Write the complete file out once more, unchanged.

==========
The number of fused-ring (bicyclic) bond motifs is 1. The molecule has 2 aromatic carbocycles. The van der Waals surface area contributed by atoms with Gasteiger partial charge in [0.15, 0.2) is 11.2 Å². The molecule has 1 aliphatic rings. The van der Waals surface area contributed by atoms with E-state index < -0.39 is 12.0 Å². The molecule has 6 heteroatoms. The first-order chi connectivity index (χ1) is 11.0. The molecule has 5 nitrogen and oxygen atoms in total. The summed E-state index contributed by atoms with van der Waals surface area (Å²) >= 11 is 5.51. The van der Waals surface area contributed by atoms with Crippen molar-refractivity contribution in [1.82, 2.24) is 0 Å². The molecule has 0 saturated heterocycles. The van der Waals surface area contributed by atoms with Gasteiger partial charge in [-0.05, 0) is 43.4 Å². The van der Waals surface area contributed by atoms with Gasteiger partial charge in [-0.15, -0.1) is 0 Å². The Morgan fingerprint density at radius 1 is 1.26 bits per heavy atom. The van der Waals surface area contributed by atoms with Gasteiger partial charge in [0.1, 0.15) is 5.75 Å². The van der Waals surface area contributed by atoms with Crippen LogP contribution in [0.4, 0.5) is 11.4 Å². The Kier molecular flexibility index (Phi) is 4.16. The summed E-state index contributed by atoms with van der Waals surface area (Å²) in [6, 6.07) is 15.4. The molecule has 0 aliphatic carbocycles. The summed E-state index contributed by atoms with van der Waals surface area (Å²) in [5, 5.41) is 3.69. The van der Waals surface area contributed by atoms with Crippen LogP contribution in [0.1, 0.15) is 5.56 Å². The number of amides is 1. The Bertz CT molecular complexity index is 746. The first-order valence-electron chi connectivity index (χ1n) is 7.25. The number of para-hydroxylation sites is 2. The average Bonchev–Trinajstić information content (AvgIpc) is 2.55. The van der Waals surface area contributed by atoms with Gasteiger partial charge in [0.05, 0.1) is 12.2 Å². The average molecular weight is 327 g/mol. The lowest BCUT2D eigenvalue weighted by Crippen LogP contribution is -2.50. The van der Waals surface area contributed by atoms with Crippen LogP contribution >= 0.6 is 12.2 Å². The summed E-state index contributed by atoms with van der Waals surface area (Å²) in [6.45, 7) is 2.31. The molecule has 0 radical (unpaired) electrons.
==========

The number of fused-ring (bicyclic) bond motifs is 1. The molecule has 2 aromatic carbocycles. The van der Waals surface area contributed by atoms with Gasteiger partial charge in [0.15, 0.2) is 11.2 Å². The molecule has 1 aliphatic rings. The van der Waals surface area contributed by atoms with E-state index < -0.39 is 12.0 Å². The molecule has 6 heteroatoms. The first-order chi connectivity index (χ1) is 11.0. The molecule has 5 nitrogen and oxygen atoms in total. The summed E-state index contributed by atoms with van der Waals surface area (Å²) >= 11 is 5.51. The van der Waals surface area contributed by atoms with Crippen molar-refractivity contribution in [1.82, 2.24) is 0 Å². The molecule has 0 saturated heterocycles. The van der Waals surface area contributed by atoms with Gasteiger partial charge in [-0.05, 0) is 43.4 Å². The van der Waals surface area contributed by atoms with Gasteiger partial charge in [-0.15, -0.1) is 0 Å². The Morgan fingerprint density at radius 1 is 1.26 bits per heavy atom. The van der Waals surface area contributed by atoms with Gasteiger partial charge in [0.1, 0.15) is 5.75 Å². The van der Waals surface area contributed by atoms with Crippen LogP contribution in [0.4, 0.5) is 11.4 Å². The Kier molecular flexibility index (Phi) is 4.16. The summed E-state index contributed by atoms with van der Waals surface area (Å²) in [6, 6.07) is 15.4. The molecule has 0 aliphatic carbocycles. The summed E-state index contributed by atoms with van der Waals surface area (Å²) in [5, 5.41) is 3.69. The van der Waals surface area contributed by atoms with Crippen LogP contribution in [0.1, 0.15) is 5.56 Å². The number of amides is 1. The Bertz CT molecular complexity index is 746. The first-order valence-electron chi connectivity index (χ1n) is 7.25. The number of para-hydroxylation sites is 2. The average Bonchev–Trinajstić information content (AvgIpc) is 2.55. The van der Waals surface area contributed by atoms with Gasteiger partial charge in [0.05, 0.1) is 12.2 Å². The average molecular weight is 327 g/mol. The lowest BCUT2D eigenvalue weighted by Crippen LogP contribution is -2.50. The van der Waals surface area contributed by atoms with Crippen LogP contribution >= 0.6 is 12.2 Å². The summed E-state index contributed by atoms with van der Waals surface area (Å²) in [6.45, 7) is 2.31. The molecule has 0 radical (unpaired) electrons.